The luminous, gentle tone of these passages is central to Inoue’s art. Leon Picon, in his 1965 introduction to The Counterfeiter and Other Stories, says that “human pathos and suffering, loneliness and isolation, oriental fatalism and Buddhistic concepts of predestination form dominant strands in the fabric of virtually all of the writing of Yasushi Inoue,” and while I can’t exactly disagree, I am certainly dissatisfied with the dated cliches, and suspicious of the capitalized Orientalisms on display here. The note in The Sh̄wa Anthology is surely closer to the center of the truth, characterizing Inoue’s work as “the examination of the faintest ripples of cultural interchange between Japan and the outside world, ripples often created by lonely individuals who remain essentially nameless and faceless in the annals of official history.” I would say—aware that my own reflections will no doubt seem time bound and off-key in a few decades, not to mention the centuries that are Inoue’s usual time scale—that Inoue’s great theme, spanning his historical, contemporary, and autobiographical works, is how the life you lead is not your real life. What we think of as our personal struggles—our decisions, desires, deliberations, the choices we make and the things we do—are less real, less to be trusted, and perhaps ultimately less important than the wider forces of historical destiny or the cultural past or the way we started to feel as a child, or simply the fact that other people are not who we think they are, and nor are we.
The challenge of any historical fiction—especially a book structured like this one, leading up to an important historical event that readers know about before they begin—is how to make the story nonetheless feel like life. (If there is anything essential to the experience of living your life, it is that you don’t know what will happen next.) Near the end of the book, transporting the library of scrolls to the cave, Hsing-te looks at “the sight of sixty large [camels], each loaded down with scrolls and documents, advancing across the moon-bathed desert,” and finds “something moving” about the vision, though he “could not define why it was so. he wondered whether it might be that he had been wandering around the frontier regions for years just for this night.” In a certain literal sense, he’s right: Inoue did build a whole book of Hsing-te’s wanderings just to get him to that night. Yet somehow Hsing-te and history itself have kept their freedom, their feeling of choice and drift and life, throughout this remarkable novel.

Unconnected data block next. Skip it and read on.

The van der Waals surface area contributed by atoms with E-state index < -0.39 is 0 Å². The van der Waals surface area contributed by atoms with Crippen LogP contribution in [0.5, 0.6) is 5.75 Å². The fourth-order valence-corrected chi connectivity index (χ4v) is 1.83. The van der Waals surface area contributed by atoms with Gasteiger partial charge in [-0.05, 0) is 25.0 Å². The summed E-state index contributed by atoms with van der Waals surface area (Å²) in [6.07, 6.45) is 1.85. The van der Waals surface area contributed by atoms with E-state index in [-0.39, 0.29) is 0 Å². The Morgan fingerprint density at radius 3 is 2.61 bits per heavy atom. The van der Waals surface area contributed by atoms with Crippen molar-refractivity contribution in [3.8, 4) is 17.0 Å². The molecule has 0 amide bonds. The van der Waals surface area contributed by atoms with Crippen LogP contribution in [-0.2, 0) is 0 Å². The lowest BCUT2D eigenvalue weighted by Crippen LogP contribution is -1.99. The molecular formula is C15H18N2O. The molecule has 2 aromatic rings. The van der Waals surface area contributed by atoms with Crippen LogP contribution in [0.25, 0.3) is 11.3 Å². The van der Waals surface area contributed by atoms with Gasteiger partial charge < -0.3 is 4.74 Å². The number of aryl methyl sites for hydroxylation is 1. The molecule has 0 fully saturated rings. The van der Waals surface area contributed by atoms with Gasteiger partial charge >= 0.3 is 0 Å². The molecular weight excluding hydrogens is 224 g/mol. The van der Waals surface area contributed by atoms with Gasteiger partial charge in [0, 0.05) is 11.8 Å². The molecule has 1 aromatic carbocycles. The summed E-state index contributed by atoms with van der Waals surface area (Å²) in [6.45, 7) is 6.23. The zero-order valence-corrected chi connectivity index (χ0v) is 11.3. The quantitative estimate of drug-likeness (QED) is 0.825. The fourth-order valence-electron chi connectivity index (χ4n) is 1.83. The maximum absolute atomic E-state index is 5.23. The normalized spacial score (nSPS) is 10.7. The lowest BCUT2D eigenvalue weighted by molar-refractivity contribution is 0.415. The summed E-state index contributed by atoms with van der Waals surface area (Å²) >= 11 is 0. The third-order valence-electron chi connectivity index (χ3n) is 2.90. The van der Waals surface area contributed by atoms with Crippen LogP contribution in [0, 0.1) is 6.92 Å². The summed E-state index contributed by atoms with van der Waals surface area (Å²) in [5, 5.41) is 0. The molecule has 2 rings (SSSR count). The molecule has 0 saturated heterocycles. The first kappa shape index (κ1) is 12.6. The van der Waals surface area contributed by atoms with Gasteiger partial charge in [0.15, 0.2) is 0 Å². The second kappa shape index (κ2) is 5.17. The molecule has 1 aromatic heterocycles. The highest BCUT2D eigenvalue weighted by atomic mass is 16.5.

Damion Searls is the author of What We Were Doing and Where We Were Going and the translator of Hans Keilson’s Comedy in a Minor Key, praised on the front page of The New York Times as a “masterpiece” in an “eloquent translation.” This piece appears as the introduction to a reissue of Yasushi Inoue’s Tun-Huang published by NYRB Classics.
 The Counterfeiter and Other Stories (Tuttle, 1965), p. 9; Tun-huang, (NYRB, 2010), p. xxii; The Roof Tile of Tempyō (University of Tokyo Press, 1975), p. xvi; The Showa anthology:Modern Japanese Short Stories (Kodansha International, 1985), p. 247.
 Schwarze flut, translated by Otto Putz (Auhrkamp, 2000), quotations from pp. 21 and 176; my translation from German.
 “Les roseaux,” in Combat de taureaux: nouvelles, translated by Catherine Ancelot (Stock, 1997), p. 179; my translation from French.
 James T. Araki, translator’s introduction to The Roof Tile of Tempyo, p. xiv. Apparently, Inoue was allowed to return to Japan due to athlete’s foot. on November 2, 2009, the Chinese People’s Daily Online reported that Inoue’s wartime diaries had been discovered in his widow’s house after her death, but there does not seem to be any other information available about his wartime activities.
 Brief an Iasushi Inoue,” dated March 14, 1988, in Langsam im Schatten (Suhrkamp, 1992), pp. 62–63, quotation from p. 62; my translation.
 The story can be found in The Showa Anthology, translated by Stephen W. Kohl, pp. 246–68, quotations from pp. 254–55 and 268.
 My thanks to Jonathan Lipman, professor of Asian studies at Mount Holyoke College, for the historical information in this paragraph.